Lighting an LED Using an Arduino Board
LEDs are one of the most popular components, they can be used for a range of things from displays to troubleshooting tools. But how do you use and connect them to an Arduino based development board? Before we connect an LED to an Arduino we frst need to understand how an LED works.
Standard LED Circuit
Below is an example of a simple LED circuit that would light up most standard LEDs. It's composed of an LED, current limiting resistor and a AA battery all connected in series.
Each LED consists of an Anode (positive) and a Cathode (negative) connections and it's important to connect an LED up the correct way to ensure you don't damage it when current flows in the wrong direction. It's fairly easy to determine which side is positive and negative, the longer or leg with a notch in it is the Anode (+) and the other leg is the Cathode (-). The LED also needs a current limiting resistor, this will ensure that the LED is protected from overcurrents which would damage and break it.
Standard Through-Hole LED
Now we know how an LED is powered and used in a normal circuit let's alter the circuit above slightly so it's powered via the Arduino.When using the Arduino we'll be using a digital pin (pin 7) to control positive power to the LED and the boards designated ground pin. Like before we'll need to use a current limiting resistor to protect the LED.
Programming the Arduino
To progam the board we'll be using a modified version of the Blink example that's built into the Arduino IDE. There are three main parts of the code, creating a variable, defining the pin and then lighting the LED.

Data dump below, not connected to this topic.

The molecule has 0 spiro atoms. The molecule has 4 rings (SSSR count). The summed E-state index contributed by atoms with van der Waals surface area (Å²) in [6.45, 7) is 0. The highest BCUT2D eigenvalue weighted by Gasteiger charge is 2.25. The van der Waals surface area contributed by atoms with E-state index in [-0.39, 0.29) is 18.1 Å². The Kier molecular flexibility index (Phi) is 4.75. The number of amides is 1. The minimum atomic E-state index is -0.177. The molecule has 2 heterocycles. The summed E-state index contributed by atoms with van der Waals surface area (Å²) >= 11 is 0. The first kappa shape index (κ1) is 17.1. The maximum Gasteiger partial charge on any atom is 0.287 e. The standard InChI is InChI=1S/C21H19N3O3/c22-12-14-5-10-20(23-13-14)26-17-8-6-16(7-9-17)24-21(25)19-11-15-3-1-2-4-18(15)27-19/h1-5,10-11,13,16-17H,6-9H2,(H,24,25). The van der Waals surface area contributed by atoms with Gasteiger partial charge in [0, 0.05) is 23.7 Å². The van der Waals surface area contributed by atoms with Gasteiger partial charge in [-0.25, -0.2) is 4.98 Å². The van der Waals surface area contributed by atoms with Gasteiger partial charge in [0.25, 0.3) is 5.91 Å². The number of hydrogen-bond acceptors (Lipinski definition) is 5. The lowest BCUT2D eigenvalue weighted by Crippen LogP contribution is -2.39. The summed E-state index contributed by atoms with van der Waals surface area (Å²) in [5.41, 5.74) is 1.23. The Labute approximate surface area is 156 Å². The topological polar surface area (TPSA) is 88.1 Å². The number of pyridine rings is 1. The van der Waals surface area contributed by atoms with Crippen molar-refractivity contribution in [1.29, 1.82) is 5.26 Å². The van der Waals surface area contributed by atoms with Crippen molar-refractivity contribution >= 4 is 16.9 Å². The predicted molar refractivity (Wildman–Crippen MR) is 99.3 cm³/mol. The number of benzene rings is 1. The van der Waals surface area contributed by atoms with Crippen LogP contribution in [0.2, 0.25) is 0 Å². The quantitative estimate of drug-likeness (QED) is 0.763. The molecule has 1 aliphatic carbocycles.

Creating a variable for the LED pin is done outside and before the void setup or viod loop sections. Next we need to declare the pin we're using and how it will be used, this is done inside the void setup section of code. We'll be using pin 7 as an output, as we've used a variable to store the LED pin you can use this.
Lastly we need to turn the LED on and off, as the LED is connected to the Arduino output pin we can use a simple digital write to set the output high or low.
You can view the full code below:
Common Cathode RGB LED
This is an RGB Common Cathode LED, it's three individual LEDs (Red, Green, Blue) with a common ground in a single housing. You use it in the same way as a standard LED, apply a positive voltage to the Anode(+) and ground to the GND pin and it'll light up. This type of LED allows you to create a wide range of RGB colours by mixing which onea are lit and varying the intensity of the individual (R,G,B) LEDs.
When wiring an LED like this it's best to think of it as 3 individual LEDs that share the same ground. Each LED will still need a current limiting resistor and a positive power connection from an Arduino pin.
Programming the board
Programming the board is very similar to the previous example exept this time we have three LEDs to turn on and off. The code shown in full below is the same as the example above just expanded for the other LEDs. When programmed it will light each of the LEDs (R, G, B,) on and off in turn.